In William Golding's Lord of the Flies, what does it mean that the boys emerge from the scar and "tangled undergrowth"?
Lord of the Flies, by William Golding, takes place on a tropical island. The main characters are English schoolboys who have been stranded on the island after a plane crash.
On the first morning after the crash, Ralph and Piggy are the first two boys we meet, and both of them are near the "scar." We are not very sure what the scar is at first, but as the two boys talk, the picture grows clearer.
We know that the scar is long because Golding writes "the long scar smashed into the jungle was a bath of heat," and in the next sentence he mentions "broken trunks." The scar is fairly wide, as Ralph has enough room to stand on his head in his excitement when he and Piggy determine there are no adults on the island.
As they talk about the pilot, a "man with a megaphone," an engine on fire, and the other boys, we gather that there has been a plane crash due to a war (Piggy mentions hearing something about an atom bomb). Piggy says:
“When we was coming down I looked through one of them windows. I saw the other part of the plane. There were ﬂames coming out of it.”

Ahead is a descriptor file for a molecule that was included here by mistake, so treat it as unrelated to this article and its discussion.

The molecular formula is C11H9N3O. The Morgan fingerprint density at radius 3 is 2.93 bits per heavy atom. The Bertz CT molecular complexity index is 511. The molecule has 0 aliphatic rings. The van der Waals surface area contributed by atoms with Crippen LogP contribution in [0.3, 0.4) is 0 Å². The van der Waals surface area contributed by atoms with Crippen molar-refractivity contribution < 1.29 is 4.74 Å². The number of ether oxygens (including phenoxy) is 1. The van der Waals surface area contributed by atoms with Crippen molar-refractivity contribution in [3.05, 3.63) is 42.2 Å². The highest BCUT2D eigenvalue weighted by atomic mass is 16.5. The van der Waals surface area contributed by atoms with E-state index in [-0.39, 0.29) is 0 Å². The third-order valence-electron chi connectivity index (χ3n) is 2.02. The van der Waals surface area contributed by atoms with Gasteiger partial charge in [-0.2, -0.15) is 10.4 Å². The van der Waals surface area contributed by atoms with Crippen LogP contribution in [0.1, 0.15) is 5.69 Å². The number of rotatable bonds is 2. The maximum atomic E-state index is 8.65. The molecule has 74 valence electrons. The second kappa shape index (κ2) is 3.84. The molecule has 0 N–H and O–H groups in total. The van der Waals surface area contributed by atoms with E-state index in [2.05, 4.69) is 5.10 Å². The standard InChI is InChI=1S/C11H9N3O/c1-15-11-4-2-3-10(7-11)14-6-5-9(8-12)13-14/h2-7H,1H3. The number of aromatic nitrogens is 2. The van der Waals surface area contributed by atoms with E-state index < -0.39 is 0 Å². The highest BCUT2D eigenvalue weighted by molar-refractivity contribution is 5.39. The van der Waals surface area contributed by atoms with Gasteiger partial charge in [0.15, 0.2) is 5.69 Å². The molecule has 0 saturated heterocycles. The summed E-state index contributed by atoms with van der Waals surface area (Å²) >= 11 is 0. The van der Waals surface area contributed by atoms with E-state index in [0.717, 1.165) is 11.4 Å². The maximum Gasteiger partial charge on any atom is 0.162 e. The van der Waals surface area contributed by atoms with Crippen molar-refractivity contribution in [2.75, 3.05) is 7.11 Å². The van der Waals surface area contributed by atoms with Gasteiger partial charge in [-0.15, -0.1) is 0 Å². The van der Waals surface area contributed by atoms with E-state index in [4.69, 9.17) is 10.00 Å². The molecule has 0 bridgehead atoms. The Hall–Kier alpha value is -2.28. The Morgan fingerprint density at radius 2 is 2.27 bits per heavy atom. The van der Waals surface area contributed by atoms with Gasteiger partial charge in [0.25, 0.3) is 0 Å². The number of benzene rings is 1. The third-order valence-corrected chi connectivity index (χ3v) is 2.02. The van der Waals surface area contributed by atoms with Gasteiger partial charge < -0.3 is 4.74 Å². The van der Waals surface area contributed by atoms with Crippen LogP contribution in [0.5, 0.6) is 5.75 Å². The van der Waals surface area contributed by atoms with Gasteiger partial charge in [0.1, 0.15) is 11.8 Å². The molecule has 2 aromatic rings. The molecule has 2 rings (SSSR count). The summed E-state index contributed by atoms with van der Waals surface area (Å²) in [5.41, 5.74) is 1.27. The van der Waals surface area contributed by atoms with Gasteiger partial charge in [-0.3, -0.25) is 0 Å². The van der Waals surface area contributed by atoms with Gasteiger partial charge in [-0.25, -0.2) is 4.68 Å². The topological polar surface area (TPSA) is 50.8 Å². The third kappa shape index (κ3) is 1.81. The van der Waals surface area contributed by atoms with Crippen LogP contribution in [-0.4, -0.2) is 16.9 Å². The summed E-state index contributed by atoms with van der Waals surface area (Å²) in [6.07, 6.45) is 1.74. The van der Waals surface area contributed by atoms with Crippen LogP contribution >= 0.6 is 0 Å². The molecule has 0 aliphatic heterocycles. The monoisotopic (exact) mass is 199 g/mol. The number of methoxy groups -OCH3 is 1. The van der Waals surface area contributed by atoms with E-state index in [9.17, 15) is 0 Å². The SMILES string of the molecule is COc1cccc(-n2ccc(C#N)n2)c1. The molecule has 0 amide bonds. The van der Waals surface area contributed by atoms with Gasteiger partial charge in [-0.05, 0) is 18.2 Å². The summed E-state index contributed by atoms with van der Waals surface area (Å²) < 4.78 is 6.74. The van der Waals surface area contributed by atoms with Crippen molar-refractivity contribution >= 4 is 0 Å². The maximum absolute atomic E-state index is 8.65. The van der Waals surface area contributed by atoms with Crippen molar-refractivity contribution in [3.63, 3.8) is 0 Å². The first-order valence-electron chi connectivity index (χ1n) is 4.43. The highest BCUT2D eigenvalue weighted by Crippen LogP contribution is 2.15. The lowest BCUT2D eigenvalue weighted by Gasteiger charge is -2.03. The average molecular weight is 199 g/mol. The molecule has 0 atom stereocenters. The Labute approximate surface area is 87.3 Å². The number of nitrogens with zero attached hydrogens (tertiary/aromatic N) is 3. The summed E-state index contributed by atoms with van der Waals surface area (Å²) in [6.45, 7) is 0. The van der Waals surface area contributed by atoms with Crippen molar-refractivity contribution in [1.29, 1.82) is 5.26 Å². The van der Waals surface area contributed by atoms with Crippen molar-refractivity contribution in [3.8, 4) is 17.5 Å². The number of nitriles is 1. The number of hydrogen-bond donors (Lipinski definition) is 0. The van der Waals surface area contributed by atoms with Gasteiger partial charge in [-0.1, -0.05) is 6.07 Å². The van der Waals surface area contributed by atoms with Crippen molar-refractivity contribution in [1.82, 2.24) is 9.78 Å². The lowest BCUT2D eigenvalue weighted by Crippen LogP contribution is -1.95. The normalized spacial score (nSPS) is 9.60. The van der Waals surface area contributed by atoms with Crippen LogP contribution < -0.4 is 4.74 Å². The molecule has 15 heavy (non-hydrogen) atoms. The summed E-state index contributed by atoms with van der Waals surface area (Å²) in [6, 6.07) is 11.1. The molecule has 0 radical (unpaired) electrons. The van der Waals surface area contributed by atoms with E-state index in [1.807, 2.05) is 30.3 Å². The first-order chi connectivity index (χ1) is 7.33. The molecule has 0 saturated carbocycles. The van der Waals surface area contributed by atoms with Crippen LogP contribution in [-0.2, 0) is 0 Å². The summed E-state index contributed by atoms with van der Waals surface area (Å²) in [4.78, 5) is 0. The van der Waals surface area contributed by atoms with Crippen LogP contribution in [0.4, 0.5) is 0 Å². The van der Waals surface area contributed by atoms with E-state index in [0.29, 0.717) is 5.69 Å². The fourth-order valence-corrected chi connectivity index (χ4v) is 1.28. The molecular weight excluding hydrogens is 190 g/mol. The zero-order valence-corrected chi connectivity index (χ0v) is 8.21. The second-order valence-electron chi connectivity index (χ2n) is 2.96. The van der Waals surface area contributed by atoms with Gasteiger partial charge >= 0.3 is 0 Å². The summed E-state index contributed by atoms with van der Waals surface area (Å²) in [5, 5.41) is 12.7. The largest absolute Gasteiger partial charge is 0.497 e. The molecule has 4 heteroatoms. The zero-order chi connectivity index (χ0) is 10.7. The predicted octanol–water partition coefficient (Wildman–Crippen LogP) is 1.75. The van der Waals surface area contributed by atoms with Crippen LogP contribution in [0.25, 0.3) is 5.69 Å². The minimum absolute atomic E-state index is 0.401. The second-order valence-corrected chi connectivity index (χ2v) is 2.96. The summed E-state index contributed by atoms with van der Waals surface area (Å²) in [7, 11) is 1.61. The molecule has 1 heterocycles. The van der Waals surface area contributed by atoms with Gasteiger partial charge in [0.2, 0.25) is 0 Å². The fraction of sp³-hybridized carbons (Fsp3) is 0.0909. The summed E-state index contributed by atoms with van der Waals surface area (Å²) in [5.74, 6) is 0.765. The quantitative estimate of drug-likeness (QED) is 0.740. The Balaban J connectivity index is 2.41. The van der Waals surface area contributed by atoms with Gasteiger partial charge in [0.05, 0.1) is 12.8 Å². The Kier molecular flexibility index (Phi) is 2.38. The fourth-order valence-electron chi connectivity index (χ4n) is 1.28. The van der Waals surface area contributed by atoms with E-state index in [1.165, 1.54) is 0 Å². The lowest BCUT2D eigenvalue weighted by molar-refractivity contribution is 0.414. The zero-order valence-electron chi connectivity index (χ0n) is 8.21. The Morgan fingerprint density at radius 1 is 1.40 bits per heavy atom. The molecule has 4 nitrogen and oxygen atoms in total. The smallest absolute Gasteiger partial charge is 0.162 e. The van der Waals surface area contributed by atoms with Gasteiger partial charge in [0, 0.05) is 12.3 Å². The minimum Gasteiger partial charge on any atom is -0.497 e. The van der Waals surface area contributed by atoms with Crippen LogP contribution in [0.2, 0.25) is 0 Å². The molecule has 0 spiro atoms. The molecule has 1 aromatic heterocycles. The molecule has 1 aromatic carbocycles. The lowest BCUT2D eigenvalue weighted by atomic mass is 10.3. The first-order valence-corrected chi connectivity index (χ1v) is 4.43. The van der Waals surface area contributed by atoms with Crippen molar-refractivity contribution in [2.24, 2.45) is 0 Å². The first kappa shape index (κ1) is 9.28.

He looked up and down the scar. “And this is what the cabin done.”
The fair boy [Ralph] reached out and touched the jagged end of a trunk. For a moment he looked interested.
“What happened to it?” he asked. “Where’s it got to now?”
“That storm dragged it out to sea. It wasn’t half dangerous with all them tree trunks falling."
While the specific details are not particularly clear, it is evident that the plane managed to deposit the boys safely on the island but crashed its way through the jungle, with the two adults on board, and left a giant scar which tore the trees and other foliage.
The "tangled undergrowth" is simply the dense, lush foliage of the jungle, full of creepers and other vines and bushes typical of a tropical paradise. So, when Golding says the boys emerged from the scar and the tangled undergrowth, he is simply saying they emerged from the jungle (which happens to contain a man-made scar) and onto the beach. The scar is the first symbolic indication Golding gives us that things will not go well on this island.